a small containing force. The Serbians now concentrated the bulk of their forces against it, and by Dec. 13 had driven it back towards Belgrade after desperate fighting. The rearguards covering the retreat were annihilated, and the enemy's main body with difficulty effected the passage of the Save and the Danube by pontoon bridges previously constructed. On Dec. 15 the last of the Austrian troops had crossed the frontier, and the Serbian standard again floated over Belgrade,

Of the operations in the western theatre of war there is little to say. After the German offensive subsided in the north-western area, the Allies probably devoted some days to resting and reorganising their troops, interrupted occasionally by local infantry attacks, and exposed to incessant bombardment by the enemy's artillery, over which they ultimately established an ascendancy. On Nov. 28 they began a modified offensive, with the view, apparently, of strengthening their line by capturing points of tactical value, and of straightening it in localities where it had become indented by the violent assaults it had sustained. Since that time the daily record tells of a little progress made here and there, followed by counter-attacks which have sometimes resulted in the enemy regaining their lost ground. On the whole the advantage has been with the Allies, but owing to the resolute attitude of the Germans the losses have been severe. In the Argonne, on the heights of the Meuse, and in the Woevre, the situation, which was discussed at some length last month, has not materially changed.

The opposing armies have settled down definitely to a system of trench-fighting, of which the end cannot be foreseen because there is no apparent way of obtaining any decisive result. The entrenchments are of such strength that frontal attacks on the scale hitherto attempted either fail, or lead to no advantage at all commensurate with the losses entailed. The flanks being secured on one side by the Swiss frontier and on the other by the sea, turning movements are impracticable. The slight progress made is mostly effected by the underground methods of fortress warfare. The procedure of the Germans was described some time ago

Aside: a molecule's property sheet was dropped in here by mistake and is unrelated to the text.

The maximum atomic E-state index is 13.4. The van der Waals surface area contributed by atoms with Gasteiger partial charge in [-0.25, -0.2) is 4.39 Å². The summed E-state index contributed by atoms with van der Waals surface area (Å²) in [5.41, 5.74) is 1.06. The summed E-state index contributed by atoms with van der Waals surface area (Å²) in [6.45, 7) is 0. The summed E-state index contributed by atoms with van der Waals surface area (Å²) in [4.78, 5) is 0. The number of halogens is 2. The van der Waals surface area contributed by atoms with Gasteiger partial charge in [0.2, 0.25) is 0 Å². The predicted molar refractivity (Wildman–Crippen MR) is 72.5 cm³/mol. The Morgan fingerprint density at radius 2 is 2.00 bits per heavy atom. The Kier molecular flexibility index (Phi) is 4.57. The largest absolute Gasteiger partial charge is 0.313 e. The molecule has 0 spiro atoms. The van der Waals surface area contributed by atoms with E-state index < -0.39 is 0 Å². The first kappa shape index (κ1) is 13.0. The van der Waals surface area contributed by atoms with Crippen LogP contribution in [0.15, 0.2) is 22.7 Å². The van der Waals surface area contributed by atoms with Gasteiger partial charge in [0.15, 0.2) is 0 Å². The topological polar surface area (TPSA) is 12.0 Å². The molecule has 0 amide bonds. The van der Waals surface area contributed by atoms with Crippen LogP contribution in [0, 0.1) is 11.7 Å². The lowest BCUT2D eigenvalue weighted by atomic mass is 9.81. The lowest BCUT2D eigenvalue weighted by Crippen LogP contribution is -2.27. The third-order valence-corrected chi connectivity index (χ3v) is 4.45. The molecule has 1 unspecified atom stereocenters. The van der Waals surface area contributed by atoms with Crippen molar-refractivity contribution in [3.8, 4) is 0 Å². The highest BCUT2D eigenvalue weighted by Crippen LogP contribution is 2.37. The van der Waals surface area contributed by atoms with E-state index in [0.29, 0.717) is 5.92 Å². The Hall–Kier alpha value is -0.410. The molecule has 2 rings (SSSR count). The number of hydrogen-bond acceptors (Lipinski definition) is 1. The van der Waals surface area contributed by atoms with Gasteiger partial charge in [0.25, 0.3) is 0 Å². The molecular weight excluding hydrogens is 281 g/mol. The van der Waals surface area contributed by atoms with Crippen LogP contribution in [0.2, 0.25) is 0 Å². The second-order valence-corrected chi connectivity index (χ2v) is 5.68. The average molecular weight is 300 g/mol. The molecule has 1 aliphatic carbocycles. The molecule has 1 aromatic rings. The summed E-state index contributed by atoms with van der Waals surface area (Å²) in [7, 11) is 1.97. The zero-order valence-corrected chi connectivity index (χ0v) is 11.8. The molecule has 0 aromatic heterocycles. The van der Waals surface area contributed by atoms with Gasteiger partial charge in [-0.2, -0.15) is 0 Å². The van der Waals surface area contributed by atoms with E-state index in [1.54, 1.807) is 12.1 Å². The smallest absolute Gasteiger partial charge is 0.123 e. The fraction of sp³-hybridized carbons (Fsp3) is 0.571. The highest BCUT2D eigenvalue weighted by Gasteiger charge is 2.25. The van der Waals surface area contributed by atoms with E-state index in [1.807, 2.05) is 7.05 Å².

Sztyamás o

Osijek (Esse)


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Novi Sad be Neusatz)

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R. Ikeiss (Tisza)



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by the 'Eye-witness,' whose narratives are issued periodically by the Press Bureau. After referring to the loss entailed by attacking across the open for any considerable distance, he writes :

'To shorten the space over which their infantry has to advance they move forward by several narrow end-on approaches, which are either open to the air, or a foot or two below the surface of the ground. Where open, these are zigzagged to avoid being enfiladed. ... At what is considered a possible assaulting distance these approaches, or saps, are joined up by a lateral trench roughly parallel to that being attacked. Here the stormers collect for a fresh rush. .. In some cases, usually at night, a sap is driven right up to the parapet of the hostile trench, which is then blown in by a charge. Amid the confusion caused, and a shower of grenades, the stormers attempt to burst in through the opening and work along the trench. They also assault it in front.'

With regard to life in the trenches, he writes : 'Where bombardment is, or has been, severe, everyone within range of the enemy's guns .. will be found ensconced underground in “dug-outs “ funkholes as they are familiarly called. . . . Behind the firing-line trenches, are